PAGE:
The relative abundance of Chloroflexi in the YH forest was significantly higher than that in the LY forest in JL, while the relative abundance of Proteobacteria was lower than that in the LY root zone soil. The Acidobacteriota were more abundant in the HY forest, while Bacteroidota and Cyanobacteria had a lower relative abundance in the rhizome roots. Similarly, Acidobacteriota was the most abundant bacterial phylum, while Verrucomicrobiota and Cyanobacteria were the least abundant in bamboo stems in the HY forest compared with the LY forest in JL. The Proteobacteria in the HY-JL forest were more abundant, while Actinobacteriota, Firmicutes, Verrucomicrobiota, and Chloroflexi were significantly less abundant than those in the LY bamboo leaves. The relative abundances of Bacteroidota and Bdellovibrionota in the root zone in the HY forest were lower than those in the LY forest. In the bulk soil samples, the relative abundances of Actinobacteriota and Myxococcota were higher than those in the HY-JL forest. Acidobacteriota in the various tissues and soil samples was more abundant in the HY-JL forest than in the LY-JL forest, while the Cyanobacteria were less abundant in tissue samples from the HY-JL forest.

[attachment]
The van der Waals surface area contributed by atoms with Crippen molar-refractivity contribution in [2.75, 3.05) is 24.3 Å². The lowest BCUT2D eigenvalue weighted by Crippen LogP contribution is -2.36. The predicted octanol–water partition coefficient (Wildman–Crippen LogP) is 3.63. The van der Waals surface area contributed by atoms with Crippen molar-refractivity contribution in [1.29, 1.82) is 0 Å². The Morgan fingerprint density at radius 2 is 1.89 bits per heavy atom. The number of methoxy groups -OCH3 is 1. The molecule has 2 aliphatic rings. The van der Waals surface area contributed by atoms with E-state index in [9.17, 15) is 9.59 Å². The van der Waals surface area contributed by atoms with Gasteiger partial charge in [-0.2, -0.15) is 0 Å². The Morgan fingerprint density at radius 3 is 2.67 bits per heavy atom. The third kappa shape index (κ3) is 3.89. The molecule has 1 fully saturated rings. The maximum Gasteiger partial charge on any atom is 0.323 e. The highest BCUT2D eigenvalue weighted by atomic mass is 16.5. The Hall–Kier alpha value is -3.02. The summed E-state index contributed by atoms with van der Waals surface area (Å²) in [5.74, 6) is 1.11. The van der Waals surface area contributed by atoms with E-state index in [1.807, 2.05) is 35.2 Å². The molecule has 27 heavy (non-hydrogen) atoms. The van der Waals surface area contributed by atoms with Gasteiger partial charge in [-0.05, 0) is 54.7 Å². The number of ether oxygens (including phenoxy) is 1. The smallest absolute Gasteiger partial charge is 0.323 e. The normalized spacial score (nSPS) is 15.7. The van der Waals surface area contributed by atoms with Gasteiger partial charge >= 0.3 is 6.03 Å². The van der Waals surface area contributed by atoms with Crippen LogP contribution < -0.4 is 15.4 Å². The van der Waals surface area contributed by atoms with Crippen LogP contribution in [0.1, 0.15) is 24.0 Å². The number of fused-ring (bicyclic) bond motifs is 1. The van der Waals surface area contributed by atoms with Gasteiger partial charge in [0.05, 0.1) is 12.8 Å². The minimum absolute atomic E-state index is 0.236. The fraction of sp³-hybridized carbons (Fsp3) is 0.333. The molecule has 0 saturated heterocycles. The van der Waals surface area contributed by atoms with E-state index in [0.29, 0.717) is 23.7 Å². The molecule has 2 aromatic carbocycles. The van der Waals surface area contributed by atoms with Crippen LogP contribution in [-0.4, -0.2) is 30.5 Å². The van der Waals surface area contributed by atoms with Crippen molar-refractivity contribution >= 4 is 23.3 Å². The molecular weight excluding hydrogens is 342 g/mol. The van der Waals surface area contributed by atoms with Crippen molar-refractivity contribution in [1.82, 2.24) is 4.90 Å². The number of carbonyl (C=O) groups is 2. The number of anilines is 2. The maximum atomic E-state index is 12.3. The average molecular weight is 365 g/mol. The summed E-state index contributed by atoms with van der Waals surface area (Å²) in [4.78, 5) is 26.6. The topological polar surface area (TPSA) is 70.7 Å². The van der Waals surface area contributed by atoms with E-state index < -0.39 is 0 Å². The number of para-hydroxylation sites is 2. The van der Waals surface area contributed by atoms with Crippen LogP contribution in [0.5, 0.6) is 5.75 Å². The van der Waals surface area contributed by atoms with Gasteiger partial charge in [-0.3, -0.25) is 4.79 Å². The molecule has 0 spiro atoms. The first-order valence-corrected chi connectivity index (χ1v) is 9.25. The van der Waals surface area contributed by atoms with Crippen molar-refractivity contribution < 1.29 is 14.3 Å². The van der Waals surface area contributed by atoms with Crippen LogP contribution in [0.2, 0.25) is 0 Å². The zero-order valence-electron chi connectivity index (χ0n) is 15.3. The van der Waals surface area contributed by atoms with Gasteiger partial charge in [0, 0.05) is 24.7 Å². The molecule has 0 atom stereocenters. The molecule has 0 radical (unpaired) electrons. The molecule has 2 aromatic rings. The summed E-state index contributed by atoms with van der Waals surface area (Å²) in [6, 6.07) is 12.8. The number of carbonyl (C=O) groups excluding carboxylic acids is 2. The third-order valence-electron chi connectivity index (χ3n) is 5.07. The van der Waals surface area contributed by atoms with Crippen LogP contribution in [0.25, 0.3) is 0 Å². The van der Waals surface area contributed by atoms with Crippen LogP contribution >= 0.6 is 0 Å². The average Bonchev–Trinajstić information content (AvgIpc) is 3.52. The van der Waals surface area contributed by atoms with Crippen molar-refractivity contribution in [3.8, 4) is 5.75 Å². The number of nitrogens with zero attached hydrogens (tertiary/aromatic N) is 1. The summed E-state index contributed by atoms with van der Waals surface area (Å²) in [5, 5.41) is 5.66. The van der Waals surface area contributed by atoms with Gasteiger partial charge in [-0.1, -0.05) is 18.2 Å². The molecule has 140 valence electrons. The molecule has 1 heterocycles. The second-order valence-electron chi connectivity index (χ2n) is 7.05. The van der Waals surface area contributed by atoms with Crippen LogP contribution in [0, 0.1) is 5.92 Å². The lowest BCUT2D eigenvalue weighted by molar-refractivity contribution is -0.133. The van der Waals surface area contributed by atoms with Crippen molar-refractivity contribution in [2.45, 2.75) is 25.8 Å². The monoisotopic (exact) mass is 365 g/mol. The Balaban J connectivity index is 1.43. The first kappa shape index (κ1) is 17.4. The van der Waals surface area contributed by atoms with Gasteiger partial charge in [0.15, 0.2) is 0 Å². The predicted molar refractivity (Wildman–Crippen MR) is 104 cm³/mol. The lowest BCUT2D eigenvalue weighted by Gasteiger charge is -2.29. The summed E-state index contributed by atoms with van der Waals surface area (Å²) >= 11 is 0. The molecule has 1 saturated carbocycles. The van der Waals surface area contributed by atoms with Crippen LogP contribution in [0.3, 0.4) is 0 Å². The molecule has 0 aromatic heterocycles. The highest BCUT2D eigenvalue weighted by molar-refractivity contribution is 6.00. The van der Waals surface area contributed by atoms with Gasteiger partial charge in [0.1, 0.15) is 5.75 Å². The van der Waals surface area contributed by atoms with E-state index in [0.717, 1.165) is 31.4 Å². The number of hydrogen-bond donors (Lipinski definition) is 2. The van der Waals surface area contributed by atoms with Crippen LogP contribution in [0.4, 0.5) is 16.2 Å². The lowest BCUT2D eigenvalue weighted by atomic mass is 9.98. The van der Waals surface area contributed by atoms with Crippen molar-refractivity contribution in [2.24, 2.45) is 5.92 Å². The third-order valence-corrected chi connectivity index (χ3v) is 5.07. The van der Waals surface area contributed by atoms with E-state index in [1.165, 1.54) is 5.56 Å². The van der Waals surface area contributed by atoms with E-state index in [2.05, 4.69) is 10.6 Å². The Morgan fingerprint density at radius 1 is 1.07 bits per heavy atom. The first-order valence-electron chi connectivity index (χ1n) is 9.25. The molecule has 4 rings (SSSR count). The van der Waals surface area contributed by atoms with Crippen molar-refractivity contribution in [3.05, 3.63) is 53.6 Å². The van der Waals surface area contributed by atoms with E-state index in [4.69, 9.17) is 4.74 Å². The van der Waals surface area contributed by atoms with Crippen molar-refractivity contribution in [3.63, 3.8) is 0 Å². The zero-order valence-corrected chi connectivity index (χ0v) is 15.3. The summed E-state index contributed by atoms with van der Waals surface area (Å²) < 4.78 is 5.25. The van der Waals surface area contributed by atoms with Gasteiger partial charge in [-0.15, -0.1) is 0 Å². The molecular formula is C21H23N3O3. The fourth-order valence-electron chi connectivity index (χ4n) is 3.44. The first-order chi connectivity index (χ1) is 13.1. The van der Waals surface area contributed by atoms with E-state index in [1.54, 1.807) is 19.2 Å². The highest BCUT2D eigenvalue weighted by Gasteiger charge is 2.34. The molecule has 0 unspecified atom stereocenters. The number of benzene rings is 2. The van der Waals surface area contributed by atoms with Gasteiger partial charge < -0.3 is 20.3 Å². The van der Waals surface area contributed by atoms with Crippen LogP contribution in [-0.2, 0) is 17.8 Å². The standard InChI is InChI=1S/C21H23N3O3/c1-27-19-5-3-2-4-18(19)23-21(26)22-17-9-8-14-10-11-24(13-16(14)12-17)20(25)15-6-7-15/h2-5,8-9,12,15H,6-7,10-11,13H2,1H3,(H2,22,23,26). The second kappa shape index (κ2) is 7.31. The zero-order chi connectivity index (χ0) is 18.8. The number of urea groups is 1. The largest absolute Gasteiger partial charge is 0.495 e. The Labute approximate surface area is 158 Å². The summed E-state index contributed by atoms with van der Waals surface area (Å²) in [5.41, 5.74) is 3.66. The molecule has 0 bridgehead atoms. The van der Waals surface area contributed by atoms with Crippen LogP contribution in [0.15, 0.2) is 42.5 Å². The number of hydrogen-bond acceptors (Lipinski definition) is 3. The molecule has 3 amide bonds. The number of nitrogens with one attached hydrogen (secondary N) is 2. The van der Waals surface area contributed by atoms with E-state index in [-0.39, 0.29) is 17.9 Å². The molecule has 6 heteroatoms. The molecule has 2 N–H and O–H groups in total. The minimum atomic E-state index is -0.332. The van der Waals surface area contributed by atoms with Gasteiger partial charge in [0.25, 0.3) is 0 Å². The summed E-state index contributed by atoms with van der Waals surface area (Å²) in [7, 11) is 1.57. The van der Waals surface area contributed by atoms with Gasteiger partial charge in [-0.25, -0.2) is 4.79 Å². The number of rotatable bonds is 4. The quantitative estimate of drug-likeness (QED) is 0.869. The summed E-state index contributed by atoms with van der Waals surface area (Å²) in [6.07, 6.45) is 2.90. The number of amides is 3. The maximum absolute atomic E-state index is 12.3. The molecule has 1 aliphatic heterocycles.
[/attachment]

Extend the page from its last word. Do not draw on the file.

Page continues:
Representative sequences of the top 100 genera obtained were used to determine the phylogenetic relationships of taxa at the genus level. The sequences were first subjected to multiple sequence alignment, and the trees were reconstructed to visualize their evolutionary relationships.
Fig. 4 shows the results of the phylogenetic analysis of changes in the bacterial taxa in the JL samples. Candidatus Uzinura, Ralstonia, Cupriavidus, Arthrobacter, and Chujaibacter were relatively more abundant, while Streptococcus, Weissella, and Xanthomonas were less abundant in the rhizomes of the HY forest than in the LY forest. Similarly, Methylocella, Bryocella, and Chujaibacter were significantly relatively more abundant, while Weissella and Candidatus Udaeobacter were less abundant in the rhizome roots of HY forest than in the LY forest. Candidatus Uzinura, Arthrobacter, Pseudarthrobacter, and Chujaibacter were relatively more abundant in the stems of the HY forest, while Candidatus Xiphinematobacter was much less abundant. Weissella, Nitrospira, and Leuconostoc were relatively less abundant in bamboo leaves in the HY forest. Pseudomonas, Methylobacterium-Methylorubrum, and chloroplasts were relatively less abundant in the root zone and bulk soil samples in HY.
Phylum-level clustering diagram of the relative abundance of the top 100 genera. Taxonomic dendrogram showing the core bacterial microbiome of each plant tissue. The color ranges identify genera within the tree.